World's oldest orchid?

World's oldest orchid?
The tiger orchid plant near the Curtain of Roots Walk is the same as the one in a postcard printed in the 1920s. It was planted in 1861 by Gardens' manager Lawrence Niven.
PHOTO: National Parks

An orchid plant in the Singapore Botanic Gardens could well be the largest and oldest in the world, staff at the newly minted Unesco World Heritage Site have discovered.

The tiger orchid is about 5m in diameter and has been growing in the same spot at the intersection of two paths, near the Curtain of Roots Walk, in the Gardens for the past 154 years. Going by research by the Gardens' staff, no other orchid has been found anywhere else which is as old or as large.

The Gardens' director, Dr Nigel Taylor, uncovered the plant's astonishing history when he dug into archival material for the site's Unesco bid. "In a guide produced for the Gardens in 1927... I came across a reference to a tiger orchid planted by Lawrence Niven in 1861," he said.

Niven was hired as the Gardens' manager in 1860, a year after the Agri-Horticultural Society bought a plot of land to set up the green oasis.

He spent 15 years developing the Gardens and was responsible for laying out its curving roads and paths, creating the band parade area and excavating the Swan Lake.

Dr Taylor said that while the 1927 reference by itself could be questioned, photographs from the 19th and 20th centuries showed the orchid growing larger in the same place specified in the guide.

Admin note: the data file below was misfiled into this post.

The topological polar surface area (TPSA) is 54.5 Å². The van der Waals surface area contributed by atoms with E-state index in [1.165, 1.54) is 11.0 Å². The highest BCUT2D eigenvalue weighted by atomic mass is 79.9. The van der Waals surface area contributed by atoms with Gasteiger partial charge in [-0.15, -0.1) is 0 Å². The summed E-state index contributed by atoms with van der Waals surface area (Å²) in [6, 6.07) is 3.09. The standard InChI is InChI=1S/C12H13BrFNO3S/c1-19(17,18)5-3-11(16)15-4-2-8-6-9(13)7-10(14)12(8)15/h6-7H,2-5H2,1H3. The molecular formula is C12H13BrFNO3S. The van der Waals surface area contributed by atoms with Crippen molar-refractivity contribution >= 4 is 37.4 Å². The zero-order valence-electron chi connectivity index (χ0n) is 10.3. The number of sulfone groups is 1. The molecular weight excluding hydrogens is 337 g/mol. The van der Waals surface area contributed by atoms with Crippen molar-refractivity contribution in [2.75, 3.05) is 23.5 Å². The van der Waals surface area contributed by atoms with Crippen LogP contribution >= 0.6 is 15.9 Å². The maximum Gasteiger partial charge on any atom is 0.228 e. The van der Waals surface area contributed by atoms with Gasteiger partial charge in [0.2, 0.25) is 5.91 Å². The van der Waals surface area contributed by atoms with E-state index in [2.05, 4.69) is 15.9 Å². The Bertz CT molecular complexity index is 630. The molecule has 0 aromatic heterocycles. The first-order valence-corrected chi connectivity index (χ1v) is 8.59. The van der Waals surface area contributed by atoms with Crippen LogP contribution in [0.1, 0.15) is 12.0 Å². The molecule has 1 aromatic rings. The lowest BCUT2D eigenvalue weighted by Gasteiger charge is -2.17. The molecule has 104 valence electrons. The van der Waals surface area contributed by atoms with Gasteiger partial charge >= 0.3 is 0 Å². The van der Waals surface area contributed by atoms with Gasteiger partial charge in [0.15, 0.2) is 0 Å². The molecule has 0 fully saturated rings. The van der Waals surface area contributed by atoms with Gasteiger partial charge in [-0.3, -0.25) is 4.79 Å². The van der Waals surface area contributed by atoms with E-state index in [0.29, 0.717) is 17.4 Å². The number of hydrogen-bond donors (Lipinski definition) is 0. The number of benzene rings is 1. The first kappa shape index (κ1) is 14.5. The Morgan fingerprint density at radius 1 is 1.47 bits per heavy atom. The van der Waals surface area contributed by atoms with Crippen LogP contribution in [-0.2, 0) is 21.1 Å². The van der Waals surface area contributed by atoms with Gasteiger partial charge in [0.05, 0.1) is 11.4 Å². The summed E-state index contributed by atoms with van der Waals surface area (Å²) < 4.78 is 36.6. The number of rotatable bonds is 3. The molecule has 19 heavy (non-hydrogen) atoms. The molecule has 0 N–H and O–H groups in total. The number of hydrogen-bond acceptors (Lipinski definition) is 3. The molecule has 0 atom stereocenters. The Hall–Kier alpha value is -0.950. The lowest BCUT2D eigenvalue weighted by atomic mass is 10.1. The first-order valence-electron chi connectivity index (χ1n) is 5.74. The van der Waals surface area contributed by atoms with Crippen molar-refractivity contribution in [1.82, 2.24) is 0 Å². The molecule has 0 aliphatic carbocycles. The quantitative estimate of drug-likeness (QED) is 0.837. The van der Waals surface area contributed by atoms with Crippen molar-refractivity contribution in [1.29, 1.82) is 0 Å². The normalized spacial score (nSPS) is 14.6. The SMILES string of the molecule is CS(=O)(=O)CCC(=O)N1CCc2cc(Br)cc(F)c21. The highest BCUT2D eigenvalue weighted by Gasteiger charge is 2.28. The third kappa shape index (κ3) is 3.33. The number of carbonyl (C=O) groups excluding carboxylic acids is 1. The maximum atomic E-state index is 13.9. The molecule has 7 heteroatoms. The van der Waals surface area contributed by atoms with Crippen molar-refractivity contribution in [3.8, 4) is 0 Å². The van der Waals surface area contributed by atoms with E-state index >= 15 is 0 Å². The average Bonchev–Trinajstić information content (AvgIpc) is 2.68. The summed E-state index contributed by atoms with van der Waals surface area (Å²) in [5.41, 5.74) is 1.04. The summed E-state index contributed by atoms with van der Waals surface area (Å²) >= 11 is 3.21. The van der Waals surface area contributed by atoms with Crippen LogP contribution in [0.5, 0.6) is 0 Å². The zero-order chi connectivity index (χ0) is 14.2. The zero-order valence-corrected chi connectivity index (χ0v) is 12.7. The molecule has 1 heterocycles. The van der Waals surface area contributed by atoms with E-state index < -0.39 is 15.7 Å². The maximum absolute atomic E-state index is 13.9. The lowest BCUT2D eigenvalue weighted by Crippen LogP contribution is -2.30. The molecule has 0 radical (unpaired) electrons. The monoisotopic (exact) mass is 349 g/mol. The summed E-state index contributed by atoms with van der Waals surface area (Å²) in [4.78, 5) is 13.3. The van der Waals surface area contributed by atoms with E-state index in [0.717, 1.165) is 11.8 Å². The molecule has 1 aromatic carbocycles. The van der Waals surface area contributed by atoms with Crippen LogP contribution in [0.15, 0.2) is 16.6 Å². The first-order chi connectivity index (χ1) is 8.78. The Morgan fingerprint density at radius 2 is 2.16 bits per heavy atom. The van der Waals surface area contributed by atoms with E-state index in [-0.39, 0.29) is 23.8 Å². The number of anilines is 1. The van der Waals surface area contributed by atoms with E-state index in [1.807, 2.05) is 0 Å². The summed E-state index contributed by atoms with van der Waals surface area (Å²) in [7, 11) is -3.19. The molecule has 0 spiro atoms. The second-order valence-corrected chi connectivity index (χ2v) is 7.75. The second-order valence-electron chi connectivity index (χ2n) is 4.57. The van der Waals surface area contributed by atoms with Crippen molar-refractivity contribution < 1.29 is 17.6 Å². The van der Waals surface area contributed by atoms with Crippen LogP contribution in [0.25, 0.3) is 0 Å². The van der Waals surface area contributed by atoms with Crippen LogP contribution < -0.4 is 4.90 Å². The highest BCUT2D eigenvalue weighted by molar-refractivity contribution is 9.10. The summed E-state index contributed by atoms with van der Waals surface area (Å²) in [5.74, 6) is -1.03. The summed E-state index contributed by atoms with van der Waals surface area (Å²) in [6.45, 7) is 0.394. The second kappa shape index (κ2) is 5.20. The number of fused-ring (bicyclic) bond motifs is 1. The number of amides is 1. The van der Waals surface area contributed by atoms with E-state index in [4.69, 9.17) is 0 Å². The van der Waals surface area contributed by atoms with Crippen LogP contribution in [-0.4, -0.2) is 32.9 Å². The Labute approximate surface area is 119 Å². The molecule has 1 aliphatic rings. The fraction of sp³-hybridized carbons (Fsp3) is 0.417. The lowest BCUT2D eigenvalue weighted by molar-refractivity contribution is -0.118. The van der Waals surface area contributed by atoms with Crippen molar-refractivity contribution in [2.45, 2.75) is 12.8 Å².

"I also checked with people like Dr Tan Wee Kiat, who was the Gardens' director in the late 1980s, and he told me the orchid was always growing at that spot. It must also be very old, just by its sheer size," he added.

Dr Taylor said another large tiger orchid growing on one of the Gardens' heritage trees is believed to be its daughter.

Tiger orchids, which are native to Singapore, were believed to have become extinct here due to habitat loss. In 1999, the Botanic Gardens reintroduced the plant to the island using specimens from Malaysia.

Dr Taylor said the Gardens' molecular laboratory will run tests to determine whether the two on its grounds are genetically different from the others in Singapore. "That would lend scientific support to the historical research," he said.

He added: "Given that Singapore and the Botanic Gardens are synonymous with orchids, the fact that we have the oldest living specimen is very special."

This article was first published on July 19, 2015.
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